The primary product in the networking program was education and was considered high ticket with a $1,2500.00 price point. The two MLM programs that accented the network marketing program were for leads and low cost long distance minutes (both a requirement for anyone dialing for dollars). Anyone I introduced to the marketing opportunities of my primary program would often enroll in my down line for leads and lower cost long distance.

I made money in all three programs. And not just cover your costs money. I earned full time - support a family of 4 by working at home - type of money.

The last time I worked for someone else was in the 90's as a deck hand on the Wizard (yes, that boat from the show Deadliest Catch, Keith was my skipper then too).

How does a paperboy, gone jack of this and that trade, become a recognized debt relief expert?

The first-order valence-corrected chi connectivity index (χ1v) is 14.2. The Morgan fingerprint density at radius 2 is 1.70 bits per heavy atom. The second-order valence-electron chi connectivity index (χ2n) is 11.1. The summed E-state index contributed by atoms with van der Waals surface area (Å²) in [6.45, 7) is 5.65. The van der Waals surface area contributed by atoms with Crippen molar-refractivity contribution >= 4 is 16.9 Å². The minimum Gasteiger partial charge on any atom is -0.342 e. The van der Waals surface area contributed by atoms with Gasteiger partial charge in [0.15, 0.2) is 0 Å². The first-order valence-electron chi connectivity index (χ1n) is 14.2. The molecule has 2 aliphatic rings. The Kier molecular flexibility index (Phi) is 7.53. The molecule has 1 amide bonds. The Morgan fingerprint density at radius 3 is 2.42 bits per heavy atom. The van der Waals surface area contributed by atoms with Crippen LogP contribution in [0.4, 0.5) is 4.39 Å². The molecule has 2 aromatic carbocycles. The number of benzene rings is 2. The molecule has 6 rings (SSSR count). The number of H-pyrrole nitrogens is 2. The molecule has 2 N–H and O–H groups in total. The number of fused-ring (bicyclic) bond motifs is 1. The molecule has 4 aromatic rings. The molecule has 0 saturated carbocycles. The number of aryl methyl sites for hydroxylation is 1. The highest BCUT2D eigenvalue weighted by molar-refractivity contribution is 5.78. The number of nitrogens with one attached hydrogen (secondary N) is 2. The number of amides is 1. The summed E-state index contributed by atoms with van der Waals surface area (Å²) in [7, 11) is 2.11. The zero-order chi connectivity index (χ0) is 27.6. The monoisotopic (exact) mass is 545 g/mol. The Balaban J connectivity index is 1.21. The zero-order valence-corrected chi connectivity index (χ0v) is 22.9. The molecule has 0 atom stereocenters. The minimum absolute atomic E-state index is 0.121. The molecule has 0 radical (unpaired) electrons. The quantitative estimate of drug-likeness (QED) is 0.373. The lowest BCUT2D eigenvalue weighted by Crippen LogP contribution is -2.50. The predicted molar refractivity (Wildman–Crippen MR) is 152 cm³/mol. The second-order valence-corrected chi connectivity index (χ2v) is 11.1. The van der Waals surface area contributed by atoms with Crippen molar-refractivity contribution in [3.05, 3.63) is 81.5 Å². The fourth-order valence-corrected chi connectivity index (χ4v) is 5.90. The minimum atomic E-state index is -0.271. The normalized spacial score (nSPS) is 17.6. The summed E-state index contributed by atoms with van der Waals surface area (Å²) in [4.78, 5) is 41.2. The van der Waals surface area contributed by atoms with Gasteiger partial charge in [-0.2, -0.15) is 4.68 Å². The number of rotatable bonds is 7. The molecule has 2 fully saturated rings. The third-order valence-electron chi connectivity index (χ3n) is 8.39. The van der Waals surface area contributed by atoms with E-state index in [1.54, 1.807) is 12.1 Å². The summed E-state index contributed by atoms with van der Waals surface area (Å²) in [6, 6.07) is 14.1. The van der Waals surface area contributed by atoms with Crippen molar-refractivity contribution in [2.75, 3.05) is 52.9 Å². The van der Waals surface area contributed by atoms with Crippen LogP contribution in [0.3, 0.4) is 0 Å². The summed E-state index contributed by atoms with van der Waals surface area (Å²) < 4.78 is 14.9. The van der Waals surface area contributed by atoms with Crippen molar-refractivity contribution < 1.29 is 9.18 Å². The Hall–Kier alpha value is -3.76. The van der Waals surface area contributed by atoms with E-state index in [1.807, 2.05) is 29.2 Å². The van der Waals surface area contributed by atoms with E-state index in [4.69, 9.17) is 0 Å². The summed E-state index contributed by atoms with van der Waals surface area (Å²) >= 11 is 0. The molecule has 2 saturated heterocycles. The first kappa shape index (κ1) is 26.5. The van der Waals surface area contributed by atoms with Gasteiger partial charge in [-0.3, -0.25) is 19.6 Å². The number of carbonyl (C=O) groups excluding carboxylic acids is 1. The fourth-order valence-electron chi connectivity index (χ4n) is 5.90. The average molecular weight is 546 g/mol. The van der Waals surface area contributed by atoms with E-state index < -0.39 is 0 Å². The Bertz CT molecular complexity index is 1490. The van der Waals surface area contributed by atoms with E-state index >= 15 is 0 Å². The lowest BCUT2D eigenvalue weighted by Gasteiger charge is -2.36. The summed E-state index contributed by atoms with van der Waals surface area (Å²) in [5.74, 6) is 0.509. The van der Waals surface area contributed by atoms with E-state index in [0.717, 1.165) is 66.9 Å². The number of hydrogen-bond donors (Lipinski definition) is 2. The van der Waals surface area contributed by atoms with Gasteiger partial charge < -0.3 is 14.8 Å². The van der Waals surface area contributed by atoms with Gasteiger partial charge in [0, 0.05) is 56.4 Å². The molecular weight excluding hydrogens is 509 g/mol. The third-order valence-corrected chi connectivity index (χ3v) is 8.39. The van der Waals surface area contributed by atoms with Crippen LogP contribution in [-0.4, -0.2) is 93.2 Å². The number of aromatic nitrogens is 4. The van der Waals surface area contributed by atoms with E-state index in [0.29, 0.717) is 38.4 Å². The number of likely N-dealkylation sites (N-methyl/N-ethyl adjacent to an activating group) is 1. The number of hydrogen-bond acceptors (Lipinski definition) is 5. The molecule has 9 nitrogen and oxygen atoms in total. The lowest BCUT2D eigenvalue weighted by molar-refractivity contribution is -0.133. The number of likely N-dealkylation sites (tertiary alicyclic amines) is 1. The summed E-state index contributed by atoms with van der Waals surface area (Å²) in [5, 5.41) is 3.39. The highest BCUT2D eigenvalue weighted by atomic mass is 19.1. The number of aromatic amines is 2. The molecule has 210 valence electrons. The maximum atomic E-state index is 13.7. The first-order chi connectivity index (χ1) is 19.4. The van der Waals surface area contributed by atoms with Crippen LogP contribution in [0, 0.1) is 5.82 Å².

MLM = Many Losing Money.

There is no shortage of people who would like to be their own boss and work from home. Many people possess an entrepreneurial spirit strong enough to drive them to succeed in their own business. But there are also that many more people (and then some) that like the idea of working from home, but are not suited to it, committed to success, or who worked/are working the wrong MLM or networking program.

The MLM drop out dynamic is not so different than the fact that most traditional businesses fail in the first 5 years. The drop out rate for home based businesses is accelerated though, and for good reasons.

It is because of the mismatch of people and programs that MLM is often jokingly referred to as an acronym for many-losing-money rather than multi-level-marketing.